Why Prostitution Policy (Usually) Fails and What to Do about It?
AbstractThis article describes and discusses the results of two comparative studies of prostitution policy in Europe that are complementary in their design and methodology. One is a comparison of 21 countries using a most different systems design; the other an in-depth comparison of Austria and The Netherlands, using a most similar systems design. The two studies found a remarkable continuity in the inherent approach to the regulation of prostitution and its effects. Despite differences in political regime, administrative organization, and national cultures, since the middle of the 19th century, the purpose of prostitution policy has been to impose strict controls on sex workers and to a lesser extent their work sites. The effects of this approach have been disappointing: despite rhetorical claims to the contrary the control of sex workers has no discernable effect on the prevalence of prostitution in society. The effects of policies aimed at control are mostly negative in that they corrode the human and labor rights of sex workers. The article discusses several challenges to the regulation of prostitution (such as its deeply moral nature and the lack of precise and reliable data) as well a number of other important outcomes (such as the importance of local policy implementation for the effects of regulation). The article concludes with the empirically substantiated suggestion that a form of collaborative governance in which sex worker advocacy organizations participate in the design and implementation of prostitution policy offers real prospects for an effective and humane prostitution policy. View Full-Text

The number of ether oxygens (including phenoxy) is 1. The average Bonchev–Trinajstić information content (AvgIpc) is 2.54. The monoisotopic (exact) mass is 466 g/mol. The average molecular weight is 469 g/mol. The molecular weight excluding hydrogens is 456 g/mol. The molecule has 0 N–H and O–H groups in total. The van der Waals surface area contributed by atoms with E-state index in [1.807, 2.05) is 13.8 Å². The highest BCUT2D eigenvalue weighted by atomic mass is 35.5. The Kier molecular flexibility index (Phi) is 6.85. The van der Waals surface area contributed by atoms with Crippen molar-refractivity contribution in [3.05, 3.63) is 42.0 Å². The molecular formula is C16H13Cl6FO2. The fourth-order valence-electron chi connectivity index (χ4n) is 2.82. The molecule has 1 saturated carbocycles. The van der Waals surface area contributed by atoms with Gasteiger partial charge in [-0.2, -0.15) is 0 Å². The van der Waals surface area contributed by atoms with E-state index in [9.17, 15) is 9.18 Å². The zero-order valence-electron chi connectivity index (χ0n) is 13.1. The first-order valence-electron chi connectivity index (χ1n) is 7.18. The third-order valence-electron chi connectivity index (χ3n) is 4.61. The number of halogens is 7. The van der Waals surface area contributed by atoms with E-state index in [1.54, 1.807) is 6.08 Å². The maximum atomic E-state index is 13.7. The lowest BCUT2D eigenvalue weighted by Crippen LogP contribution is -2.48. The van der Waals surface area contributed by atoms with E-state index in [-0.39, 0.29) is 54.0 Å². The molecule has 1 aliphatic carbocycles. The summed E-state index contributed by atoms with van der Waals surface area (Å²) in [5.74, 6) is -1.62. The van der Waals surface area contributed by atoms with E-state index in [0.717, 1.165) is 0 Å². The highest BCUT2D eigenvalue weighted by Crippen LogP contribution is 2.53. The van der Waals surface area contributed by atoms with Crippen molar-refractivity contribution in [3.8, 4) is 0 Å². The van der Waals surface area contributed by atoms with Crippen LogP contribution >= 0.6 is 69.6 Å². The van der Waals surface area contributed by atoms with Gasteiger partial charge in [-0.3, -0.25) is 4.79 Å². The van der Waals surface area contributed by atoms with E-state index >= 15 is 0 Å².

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Wagenaar, H. Why Prostitution Policy (Usually) Fails and What to Do about It? Soc. Sci. 2017, 6, 43.
Wagenaar H. Why Prostitution Policy (Usually) Fails and What to Do about It? Social Sciences. 2017; 6(2):43.Chicago/Turabian Style
Wagenaar, Hendrik. 2017. "Why Prostitution Policy (Usually) Fails and What to Do about It?" Soc. Sci. 6, no. 2: 43.
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